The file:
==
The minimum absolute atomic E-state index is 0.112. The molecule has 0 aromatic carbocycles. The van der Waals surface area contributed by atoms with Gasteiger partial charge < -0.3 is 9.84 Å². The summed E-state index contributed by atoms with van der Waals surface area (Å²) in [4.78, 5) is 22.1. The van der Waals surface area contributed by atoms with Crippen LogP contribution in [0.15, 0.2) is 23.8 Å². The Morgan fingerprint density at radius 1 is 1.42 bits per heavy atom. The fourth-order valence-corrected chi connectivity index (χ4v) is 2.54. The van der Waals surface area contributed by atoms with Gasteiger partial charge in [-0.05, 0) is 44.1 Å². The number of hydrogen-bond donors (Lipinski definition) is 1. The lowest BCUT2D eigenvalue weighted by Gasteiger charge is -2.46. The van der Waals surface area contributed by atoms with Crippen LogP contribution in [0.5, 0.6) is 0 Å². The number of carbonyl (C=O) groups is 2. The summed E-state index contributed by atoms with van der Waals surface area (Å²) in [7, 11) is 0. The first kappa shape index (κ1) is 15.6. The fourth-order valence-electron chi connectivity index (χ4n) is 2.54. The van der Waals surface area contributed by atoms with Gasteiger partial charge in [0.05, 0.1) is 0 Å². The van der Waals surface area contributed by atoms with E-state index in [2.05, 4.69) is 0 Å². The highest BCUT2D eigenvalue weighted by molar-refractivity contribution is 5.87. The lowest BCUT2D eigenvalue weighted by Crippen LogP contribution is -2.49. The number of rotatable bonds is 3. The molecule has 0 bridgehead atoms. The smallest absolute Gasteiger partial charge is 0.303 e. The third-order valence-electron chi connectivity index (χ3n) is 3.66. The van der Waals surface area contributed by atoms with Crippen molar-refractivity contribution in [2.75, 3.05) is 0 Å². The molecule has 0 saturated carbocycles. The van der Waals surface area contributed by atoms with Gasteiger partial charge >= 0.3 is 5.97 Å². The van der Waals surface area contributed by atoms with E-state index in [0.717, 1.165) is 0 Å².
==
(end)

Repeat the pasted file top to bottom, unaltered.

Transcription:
The minimum absolute atomic E-state index is 0.112. The molecule has 0 aromatic carbocycles. The van der Waals surface area contributed by atoms with Gasteiger partial charge < -0.3 is 9.84 Å². The summed E-state index contributed by atoms with van der Waals surface area (Å²) in [4.78, 5) is 22.1. The van der Waals surface area contributed by atoms with Crippen LogP contribution in [0.15, 0.2) is 23.8 Å². The Morgan fingerprint density at radius 1 is 1.42 bits per heavy atom. The fourth-order valence-corrected chi connectivity index (χ4v) is 2.54. The van der Waals surface area contributed by atoms with Gasteiger partial charge in [-0.05, 0) is 44.1 Å². The number of hydrogen-bond donors (Lipinski definition) is 1. The lowest BCUT2D eigenvalue weighted by Gasteiger charge is -2.46. The van der Waals surface area contributed by atoms with Crippen LogP contribution in [0.5, 0.6) is 0 Å². The number of carbonyl (C=O) groups is 2. The summed E-state index contributed by atoms with van der Waals surface area (Å²) in [7, 11) is 0. The first kappa shape index (κ1) is 15.6. The fourth-order valence-electron chi connectivity index (χ4n) is 2.54. The van der Waals surface area contributed by atoms with Gasteiger partial charge in [0.05, 0.1) is 0 Å². The van der Waals surface area contributed by atoms with E-state index in [2.05, 4.69) is 0 Å². The highest BCUT2D eigenvalue weighted by molar-refractivity contribution is 5.87. The lowest BCUT2D eigenvalue weighted by Crippen LogP contribution is -2.49. The number of rotatable bonds is 3. The molecule has 0 bridgehead atoms. The smallest absolute Gasteiger partial charge is 0.303 e. The third-order valence-electron chi connectivity index (χ3n) is 3.66. The van der Waals surface area contributed by atoms with Crippen molar-refractivity contribution in [2.75, 3.05) is 0 Å². The molecule has 0 saturated carbocycles. The van der Waals surface area contributed by atoms with Gasteiger partial charge >= 0.3 is 5.97 Å². The van der Waals surface area contributed by atoms with E-state index in [0.717, 1.165) is 0 Å².